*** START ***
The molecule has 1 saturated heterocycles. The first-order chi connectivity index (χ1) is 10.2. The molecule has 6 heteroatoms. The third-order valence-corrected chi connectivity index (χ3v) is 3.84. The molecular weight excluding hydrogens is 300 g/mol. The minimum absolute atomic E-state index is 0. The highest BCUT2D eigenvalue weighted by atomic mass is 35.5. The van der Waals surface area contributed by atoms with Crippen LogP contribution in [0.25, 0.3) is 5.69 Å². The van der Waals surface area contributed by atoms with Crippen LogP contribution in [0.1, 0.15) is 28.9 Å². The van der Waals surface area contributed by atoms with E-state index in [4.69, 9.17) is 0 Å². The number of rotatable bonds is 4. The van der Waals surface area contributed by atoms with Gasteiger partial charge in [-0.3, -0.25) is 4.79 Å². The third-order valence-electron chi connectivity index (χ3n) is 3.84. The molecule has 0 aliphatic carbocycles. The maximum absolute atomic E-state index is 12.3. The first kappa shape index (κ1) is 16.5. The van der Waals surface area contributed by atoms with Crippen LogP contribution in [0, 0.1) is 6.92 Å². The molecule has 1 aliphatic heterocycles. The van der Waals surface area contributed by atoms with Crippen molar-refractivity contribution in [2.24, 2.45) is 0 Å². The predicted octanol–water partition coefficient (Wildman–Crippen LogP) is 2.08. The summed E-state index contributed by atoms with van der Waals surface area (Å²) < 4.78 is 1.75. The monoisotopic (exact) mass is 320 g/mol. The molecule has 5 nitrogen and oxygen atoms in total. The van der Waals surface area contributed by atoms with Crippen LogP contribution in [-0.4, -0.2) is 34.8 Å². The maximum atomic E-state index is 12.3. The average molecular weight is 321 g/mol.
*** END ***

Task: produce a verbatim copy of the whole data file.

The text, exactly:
The molecule has 1 saturated heterocycles. The first-order chi connectivity index (χ1) is 10.2. The molecule has 6 heteroatoms. The third-order valence-corrected chi connectivity index (χ3v) is 3.84. The molecular weight excluding hydrogens is 300 g/mol. The minimum absolute atomic E-state index is 0. The highest BCUT2D eigenvalue weighted by atomic mass is 35.5. The van der Waals surface area contributed by atoms with Crippen LogP contribution in [0.25, 0.3) is 5.69 Å². The van der Waals surface area contributed by atoms with Crippen LogP contribution in [0.1, 0.15) is 28.9 Å². The van der Waals surface area contributed by atoms with E-state index in [4.69, 9.17) is 0 Å². The number of rotatable bonds is 4. The van der Waals surface area contributed by atoms with Gasteiger partial charge in [-0.3, -0.25) is 4.79 Å². The third-order valence-electron chi connectivity index (χ3n) is 3.84. The molecule has 0 aliphatic carbocycles. The maximum absolute atomic E-state index is 12.3. The first kappa shape index (κ1) is 16.5. The van der Waals surface area contributed by atoms with Crippen LogP contribution in [0, 0.1) is 6.92 Å². The molecule has 1 aliphatic heterocycles. The van der Waals surface area contributed by atoms with Crippen molar-refractivity contribution in [2.24, 2.45) is 0 Å². The predicted octanol–water partition coefficient (Wildman–Crippen LogP) is 2.08. The summed E-state index contributed by atoms with van der Waals surface area (Å²) < 4.78 is 1.75. The monoisotopic (exact) mass is 320 g/mol. The molecule has 5 nitrogen and oxygen atoms in total. The van der Waals surface area contributed by atoms with Crippen LogP contribution in [-0.4, -0.2) is 34.8 Å². The maximum atomic E-state index is 12.3. The average molecular weight is 321 g/mol.